4. “During World War II…this country provided universal childcare….[Today, childcare is not] a nice-to-have, it’s a must-have.” It’s just short of obscene to invoke World War II’s privations in the current moment (and a gross overstatement, too; at its peak, the federal government helped to pay for “nurseries” for 130,000 children nationwide). Every aspect of America was commandeered to fight the Axis and staple goods ranging from butter to gas to steel to rubber and nylon were rationed. Today is nothing like that, and Obama’s “solution” to the cost of children is to subsidize daycare via direct payments and tax breaks. The predictable effect of injecting new money into a system will be an increase in prices. Which will then lead to calls for more subsidies.

5. “Let’s close loopholes so we stop rewarding companies that keep profits abroad, and reward those that invest in America. Let’s use those savings to rebuild our infrastructure and make it more attractive for companies to bring jobs home.” This is an Obama golden-oldie that makes it into almost every appearance he makes that’s longer than 30 seconds. If he’s serious about bringing jobs and profits “home” to America, the obvious place to start is with our corporate tax rate, which is the highest in the world among developed countries. What’s worse, though, is that we tax corporate earnings on a world-wide basis, meaning that companies headquartered here pay taxes (and then apply for credit) on what their overseas branches make. Just about nobody else does that and it’s that sort of policy that goosed Burger King to relocate its main headquarters to Canada.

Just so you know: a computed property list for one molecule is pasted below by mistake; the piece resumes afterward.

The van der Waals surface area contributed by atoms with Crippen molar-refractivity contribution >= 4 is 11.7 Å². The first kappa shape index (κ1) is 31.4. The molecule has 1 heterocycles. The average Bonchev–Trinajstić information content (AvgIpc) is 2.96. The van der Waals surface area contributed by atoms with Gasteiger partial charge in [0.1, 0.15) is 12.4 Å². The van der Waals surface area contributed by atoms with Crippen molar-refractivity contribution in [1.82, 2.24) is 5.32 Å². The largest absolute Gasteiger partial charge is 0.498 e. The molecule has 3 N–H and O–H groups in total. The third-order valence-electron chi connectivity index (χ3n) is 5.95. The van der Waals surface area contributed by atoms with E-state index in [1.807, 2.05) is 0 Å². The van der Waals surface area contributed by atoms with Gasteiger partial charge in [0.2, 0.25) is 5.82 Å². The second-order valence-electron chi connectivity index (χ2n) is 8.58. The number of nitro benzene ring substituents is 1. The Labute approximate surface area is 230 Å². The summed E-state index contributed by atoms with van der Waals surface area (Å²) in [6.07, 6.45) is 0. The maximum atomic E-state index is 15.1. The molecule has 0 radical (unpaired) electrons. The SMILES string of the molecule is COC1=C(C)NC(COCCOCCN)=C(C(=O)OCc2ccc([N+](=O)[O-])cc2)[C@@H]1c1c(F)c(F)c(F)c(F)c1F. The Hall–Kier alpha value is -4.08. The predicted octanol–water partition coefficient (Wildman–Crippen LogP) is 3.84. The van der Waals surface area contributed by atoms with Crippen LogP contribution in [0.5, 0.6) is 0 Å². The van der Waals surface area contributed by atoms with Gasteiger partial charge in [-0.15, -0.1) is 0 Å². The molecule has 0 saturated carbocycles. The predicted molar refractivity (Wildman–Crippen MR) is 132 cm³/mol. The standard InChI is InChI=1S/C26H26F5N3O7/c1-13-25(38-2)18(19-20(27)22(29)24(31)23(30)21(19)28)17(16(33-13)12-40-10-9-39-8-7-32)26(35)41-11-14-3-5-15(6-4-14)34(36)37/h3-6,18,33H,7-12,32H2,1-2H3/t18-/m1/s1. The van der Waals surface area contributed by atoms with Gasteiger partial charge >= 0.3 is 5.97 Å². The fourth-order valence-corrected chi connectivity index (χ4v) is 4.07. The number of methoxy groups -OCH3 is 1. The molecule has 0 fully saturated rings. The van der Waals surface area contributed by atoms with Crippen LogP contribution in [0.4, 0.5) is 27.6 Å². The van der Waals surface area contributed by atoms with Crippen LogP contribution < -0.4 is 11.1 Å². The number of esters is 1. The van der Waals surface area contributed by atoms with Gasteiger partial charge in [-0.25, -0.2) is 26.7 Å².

Near the end of his speech—which assiduously avoided engaging how old-age entitlements such as Medicare and Social Security are already overwhelming the federal budget and will overtake it completely in the coming decades—Obama called (yet again) for new civility, pledging himself to deal kindly and openly with Republicans even as he noted that they were patently anti-abortion, anti-immigrant, and anti-poor people. He even lauded the fact that he had won re-election after noting he “had no more races to run” with the line: “I know, I won both of them.”

Worth a laugh, maybe, but also churlish, especially given the shellacking his party took just a few months ago. Arguably the most frustrating thing about Obama’s presidency is that he himself often barely seems to be inhabiting it. He reads about things in the newspapers, just like the rest of us, only playing commander in chief when it suits his fancy. That’s no way to run a country, especially one in which your position is weaker than it was just last year.